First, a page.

The dust has now settled from Microsoft’s anticipated E3 2019 showcase, and while there were fleeting glimpses of something great, it’s safe to say that Sony’s absence from this year’s show has been vindicated.
Billed as Microsoft’s time to lay down a marker ahead of the launch of a new generation of consoles, the two-hour conference felt more like a surface level stopgap showing a company that was wary of overcommitting itself; all too conscious of this transitional phase in gaming but at the same time cognisant of the opportunity that lay before them. Simply put, though a relatively solid conference, it wasn’t what was needed.
Between a nominal reveal of Project Scarlett that mostly just touched upon what Sony had in its Wired exposé for PS5 months prior, to a lack of reveals that could be deemed as truly seismic, it seems as if the focus is on E3 2020 as third-parties such as Capcom will be in a position to reveal titles, the next-generation hardware will be demoed intensely, and a new slew of first-party games will be revealed in tow. Sony read the tea leaves in that respect and it’s left Microsoft feeling a little flat as a consequence.
The narrative hasn’t changed in their favour despite the goodwill garnered by their consumer-friendly focus. Not yet anyway.
Within the deluge of predominantly CGI-laden trailers at this year’s show came the formal reveal of Ninja Theory’s first game since its acquisition by Microsoft. Though a leak earlier in the week took a degree of wind from the Cambridge-based developer’s sails, the reveal of ‘Bleeding Edge‘ was decidedly muted across social media and managed to underpin the main issue with the conference overall.
The four-against-four hero brawler seems accomplished in its own right and it’s certainly a passion project that’s been percolating for a number of years (far before talk of Microsoft getting involved one would assume) but it’s not the sort of heavy-hitter that Microsoft needs right now to usher in a new first-party era that extends beyond the wares of Halo, Forza, and Gears of War.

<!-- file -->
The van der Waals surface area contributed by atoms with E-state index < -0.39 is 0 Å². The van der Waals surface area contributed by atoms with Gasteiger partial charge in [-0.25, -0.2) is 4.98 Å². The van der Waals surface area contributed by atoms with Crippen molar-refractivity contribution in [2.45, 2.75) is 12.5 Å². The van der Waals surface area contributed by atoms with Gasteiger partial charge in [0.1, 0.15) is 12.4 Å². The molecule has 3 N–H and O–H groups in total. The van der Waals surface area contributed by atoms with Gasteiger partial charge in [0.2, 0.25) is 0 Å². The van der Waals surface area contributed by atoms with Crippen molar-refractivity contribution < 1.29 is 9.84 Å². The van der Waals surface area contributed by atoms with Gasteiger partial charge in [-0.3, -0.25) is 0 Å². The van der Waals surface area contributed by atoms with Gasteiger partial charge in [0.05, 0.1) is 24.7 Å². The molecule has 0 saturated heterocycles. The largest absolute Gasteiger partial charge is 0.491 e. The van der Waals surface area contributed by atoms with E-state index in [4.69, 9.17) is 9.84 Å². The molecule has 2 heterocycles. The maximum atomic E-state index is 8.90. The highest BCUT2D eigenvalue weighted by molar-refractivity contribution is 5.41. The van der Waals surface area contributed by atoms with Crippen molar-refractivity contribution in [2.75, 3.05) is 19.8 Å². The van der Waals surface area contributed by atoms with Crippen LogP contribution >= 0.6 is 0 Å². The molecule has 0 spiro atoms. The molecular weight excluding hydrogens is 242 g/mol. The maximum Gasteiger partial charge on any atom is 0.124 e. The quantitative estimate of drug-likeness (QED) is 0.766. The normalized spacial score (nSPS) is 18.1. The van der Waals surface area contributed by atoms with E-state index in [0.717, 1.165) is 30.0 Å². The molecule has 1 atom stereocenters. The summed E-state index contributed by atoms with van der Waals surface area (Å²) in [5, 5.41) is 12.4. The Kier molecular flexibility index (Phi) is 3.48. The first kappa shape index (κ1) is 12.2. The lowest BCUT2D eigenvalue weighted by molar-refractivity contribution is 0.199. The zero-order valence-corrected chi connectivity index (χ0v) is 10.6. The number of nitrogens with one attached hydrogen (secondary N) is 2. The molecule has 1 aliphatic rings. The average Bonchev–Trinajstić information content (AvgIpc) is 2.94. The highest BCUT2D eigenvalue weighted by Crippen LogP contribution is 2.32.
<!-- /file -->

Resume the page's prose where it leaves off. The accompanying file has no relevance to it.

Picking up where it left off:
Ninja Theory obviously has multiple projects in the pipeline, all in varying stages of development, and undoubtedly one of them is a narrative-driven adventure in that vein of the critically acclaimed Hellblade: Senua’s Sacrifice, and that’s exactly the sort of avenue Microsoft should be etching itself down, presenting mature single-player experiences that offer something different than the gritty gun-centric gameplay we’ve come to associate them with.
It’s the key differentiator at play with between them and Sony and a willingness to plug that gap would give Microsoft a much less top-heavy catalogue that relies on a diverse set of experiences instead of the same set of games over and over again. In the immediacy it’s wishful thinking, but you do feel as though it’s coming, albeit not for a while yet, and not quick enough. With the mindshare of E3 2019 in its grasp, this feels like an opportunity missed.
Microsoft needed a ‘God of War‘ moment; a ten-minute gameplay exposé that served to broach the divide and reaffirm a dedication to new experiences and cutting-edge technology as we lie on the cusp of the next generation of consoles – to throw down the gauntlet so to speak. But perhaps we’re not there yet. It seems as if the Redmond-based behemoth was more so a victim of timing and a need to make the most out of Sony’s absence without having the substance to back it up.
The vast majority of trailers were without gameplay; they couldn’t show what a next-generation Xbox looks like as they’re cautious about revealing their full hand a year-and-a-half prior to launch; their studio acquisitions are so nascent that nothing of note can be shown yet and the discussion around Project xCloud functionality was conspicuously light.
It all speaks to a Microsoft that’s aligning its chips for the long game but one that’s not necessarily conscious of the opportunity that’s just passed them by. You imagine the likes of a new Fable is in its infancy, as are numerous other first and perhaps second-party titles that could herald in this new era and rid Xbox of any lingering stigma from the original One reveal.
But then again perhaps that’s just not Microsoft’s modus operandi any longer; the expansion of Xbox Game Pass onto PC with the day-and-date offerings of its first-party portfolio, Cross-Play, the rumours of a Nintendo partnership of some sorts, as well as a two-pronged SKU setup for its Scarlett suite of consoles with comprehensive streaming capabilities show that Microsoft wants to be in the conversation however possible but not exactly in a way that’s antagonistic to its traditional rival, Sony.
E3 2019 is home to a bunch of new announcements and info on the latest games. You can watch all of the livestreams, as well as every conference at E3 2019 on our E3 2019 Livestream page.
Struggling to keep up on the news at E3? Check out our full E3 Announcements and News list, containing every reveal during the week-long show across all the conferences. You can also check out a variety of rumours that are surrounding the show. If you would prefer to see the reveals as they happen, you can take use our E3 2019 live feed, which will update with the new announcements as they happen.